Published Monday, April 10, 2000 on the editorial page of the San Francisco Examiner.
MY DAD put education before just about everything. But he would make at
least one exception each year.
Dad would show up at my school (this was in San Francisco in the late '70s and early '80s) with his premeditated white lie: He and I had "personal family business" to attend to. My mitt and Giants cap already hidden in the car, we would run to the parking lot and speed away, straight to the 'Stick for opening day.
On opening day in San Francisco Tuesday, the Giants will be playing in a new ballpark. On opening day, the 'Stick will be empty. But I remember everyone: Willie McCovey, Jack Clark, Darrell Evans, even the guys on the bench.
Best of all, Dad was a pediatric dentist and cleaned Hank Greenwald's kid's teeth, so we would go up to the KNBR68 booth and watch him do play-by-play for an inning. Junk food, pennants, foul balls, home runs and rally caps: It all unfolded under the umbrella of our annual secret.
The Giants always played the Dodgers on opening day, which meant there would be at least a fight or two in the bleachers.
Once, I saw two guys in black and orange beat up an obnoxious Dodger fan. Before the security people came, they symbolically threw the victim's blue and white cap over the railing. Although I wasn't really the violent type, it was the sheer mayhem and vigor of the Giants/Dodgers rivalry that made me get so fired up.
Obviously, though, there was more.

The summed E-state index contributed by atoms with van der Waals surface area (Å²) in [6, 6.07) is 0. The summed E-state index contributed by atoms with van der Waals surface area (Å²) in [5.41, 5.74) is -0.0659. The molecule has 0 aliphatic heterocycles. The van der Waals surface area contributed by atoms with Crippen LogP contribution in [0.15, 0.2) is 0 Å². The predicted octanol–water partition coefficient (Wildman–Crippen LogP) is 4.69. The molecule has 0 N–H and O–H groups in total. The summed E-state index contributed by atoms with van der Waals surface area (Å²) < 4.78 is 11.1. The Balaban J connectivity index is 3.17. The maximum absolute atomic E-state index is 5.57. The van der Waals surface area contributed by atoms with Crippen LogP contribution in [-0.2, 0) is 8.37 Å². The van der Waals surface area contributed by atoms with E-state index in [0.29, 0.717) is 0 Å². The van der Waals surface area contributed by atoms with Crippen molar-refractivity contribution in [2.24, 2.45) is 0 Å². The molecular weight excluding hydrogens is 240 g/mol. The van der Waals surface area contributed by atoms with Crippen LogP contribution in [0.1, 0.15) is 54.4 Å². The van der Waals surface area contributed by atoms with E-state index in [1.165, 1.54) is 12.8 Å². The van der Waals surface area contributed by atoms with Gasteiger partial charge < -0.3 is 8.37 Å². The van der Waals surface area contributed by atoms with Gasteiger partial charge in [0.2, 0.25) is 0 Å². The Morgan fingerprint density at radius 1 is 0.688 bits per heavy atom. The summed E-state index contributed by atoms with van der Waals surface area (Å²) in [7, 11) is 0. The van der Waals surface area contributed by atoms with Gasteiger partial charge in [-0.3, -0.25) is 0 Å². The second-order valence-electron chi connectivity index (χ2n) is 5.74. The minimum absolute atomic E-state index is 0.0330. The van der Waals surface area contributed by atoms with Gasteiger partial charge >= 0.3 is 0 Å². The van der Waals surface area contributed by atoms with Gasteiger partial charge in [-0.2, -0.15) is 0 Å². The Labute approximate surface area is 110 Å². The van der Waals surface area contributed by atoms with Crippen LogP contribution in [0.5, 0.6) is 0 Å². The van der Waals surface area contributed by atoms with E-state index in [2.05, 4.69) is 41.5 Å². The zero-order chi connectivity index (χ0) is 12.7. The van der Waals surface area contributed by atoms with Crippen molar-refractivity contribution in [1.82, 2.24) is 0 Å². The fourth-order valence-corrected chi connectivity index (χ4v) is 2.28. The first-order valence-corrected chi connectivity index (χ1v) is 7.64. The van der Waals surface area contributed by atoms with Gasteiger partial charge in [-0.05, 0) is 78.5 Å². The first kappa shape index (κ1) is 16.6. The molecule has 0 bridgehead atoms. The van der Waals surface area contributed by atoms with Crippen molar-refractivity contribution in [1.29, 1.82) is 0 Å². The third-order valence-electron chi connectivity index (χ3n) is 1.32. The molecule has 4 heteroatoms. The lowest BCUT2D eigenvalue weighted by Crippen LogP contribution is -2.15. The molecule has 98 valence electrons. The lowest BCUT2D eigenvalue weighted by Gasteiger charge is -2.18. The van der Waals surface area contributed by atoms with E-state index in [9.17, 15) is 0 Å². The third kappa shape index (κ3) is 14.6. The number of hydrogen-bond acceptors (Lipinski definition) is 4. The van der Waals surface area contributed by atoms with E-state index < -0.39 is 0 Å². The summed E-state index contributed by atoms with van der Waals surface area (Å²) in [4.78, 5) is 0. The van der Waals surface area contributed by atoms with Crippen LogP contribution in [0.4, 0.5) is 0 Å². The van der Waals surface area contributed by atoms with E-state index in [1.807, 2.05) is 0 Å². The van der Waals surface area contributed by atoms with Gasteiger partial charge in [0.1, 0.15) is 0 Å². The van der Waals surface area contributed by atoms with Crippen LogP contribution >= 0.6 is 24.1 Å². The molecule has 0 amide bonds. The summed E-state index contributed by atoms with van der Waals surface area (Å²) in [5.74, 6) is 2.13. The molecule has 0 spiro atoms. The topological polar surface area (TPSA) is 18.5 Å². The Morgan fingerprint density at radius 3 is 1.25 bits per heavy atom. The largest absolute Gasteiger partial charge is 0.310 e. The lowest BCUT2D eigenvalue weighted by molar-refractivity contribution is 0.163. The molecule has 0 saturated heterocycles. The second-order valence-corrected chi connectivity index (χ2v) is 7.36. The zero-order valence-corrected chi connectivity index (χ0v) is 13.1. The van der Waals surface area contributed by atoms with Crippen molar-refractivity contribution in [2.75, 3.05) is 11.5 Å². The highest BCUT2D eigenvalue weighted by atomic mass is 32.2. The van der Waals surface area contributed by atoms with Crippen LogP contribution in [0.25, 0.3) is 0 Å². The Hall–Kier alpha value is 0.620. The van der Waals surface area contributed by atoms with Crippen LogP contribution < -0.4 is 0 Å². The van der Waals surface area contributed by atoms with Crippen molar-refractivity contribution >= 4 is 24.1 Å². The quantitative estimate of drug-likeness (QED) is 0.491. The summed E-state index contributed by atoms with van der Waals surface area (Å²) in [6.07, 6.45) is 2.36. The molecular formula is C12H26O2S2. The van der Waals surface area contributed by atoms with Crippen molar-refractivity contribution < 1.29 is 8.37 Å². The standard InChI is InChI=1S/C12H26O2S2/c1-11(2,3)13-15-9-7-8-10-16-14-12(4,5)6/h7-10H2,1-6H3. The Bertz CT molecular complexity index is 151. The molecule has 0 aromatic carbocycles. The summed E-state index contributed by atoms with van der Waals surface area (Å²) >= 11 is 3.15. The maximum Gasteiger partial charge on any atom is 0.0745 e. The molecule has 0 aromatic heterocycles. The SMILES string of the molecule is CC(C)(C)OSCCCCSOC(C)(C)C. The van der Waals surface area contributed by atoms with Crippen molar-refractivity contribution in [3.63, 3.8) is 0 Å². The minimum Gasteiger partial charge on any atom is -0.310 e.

It has been said a million different times and a million different ways by grandfathers, comedians and the historians: There is something about a stadium that is stimulating.
Within one ball game, you can hit all five senses in any combination you want.
See the outfielder's mitt flex over the wall to rob Garvey of a home run. See the white, dusty chalk poof up in a cloud of smoke as the ball fires down the third base line for a triple. See your hero close-up through your dad's binoculars.
Hear the crack of the wooden bat. Hear the call of the Cracker Jack man even though he's 20 sections over. Hear the eruption of cheers that sends vibrations through the orange plastic bleachers.
Taste the eternally flat and diluted soda. Taste the loveliness of processed, rubber nacho cheese I was never allowed to eat except on that day. Taste the salty San Francisco fog that would creep off the Bay and blanket the 'Stick.
Feel the mass-manufactured poly-wool fabric of the pennant that would soon be above your door. Feel the filth caked on the escalator railing that 50,000 other people just touched. Feel the perforated edge of your ticket that the old man just tore off.
Smell the Polish dogs before you even break through the clicking turnstile. Smell the flood of beer splashed in the mayhem of a straying foul ball. Smell the hot, salted pretzel with mustard just before you inhale it.
Now, with my son Niko, I will pass down the identical white lie and the escape route that my father used to make both of our lives a little more memorable. I know how much it meant to both of us and how fun it was for me having my dad involved in "sneaking" away.
Niko has a brand new Giant's cap for our first big day.
All he has to do now is realize that there's a game going on in front of him.
Examiner contributor Adam Traubman, born and raised in San Francisco, lives near San Diego, does marketing for an investment firm and owns a kayak fishing business. He is at Trout@adnc.com.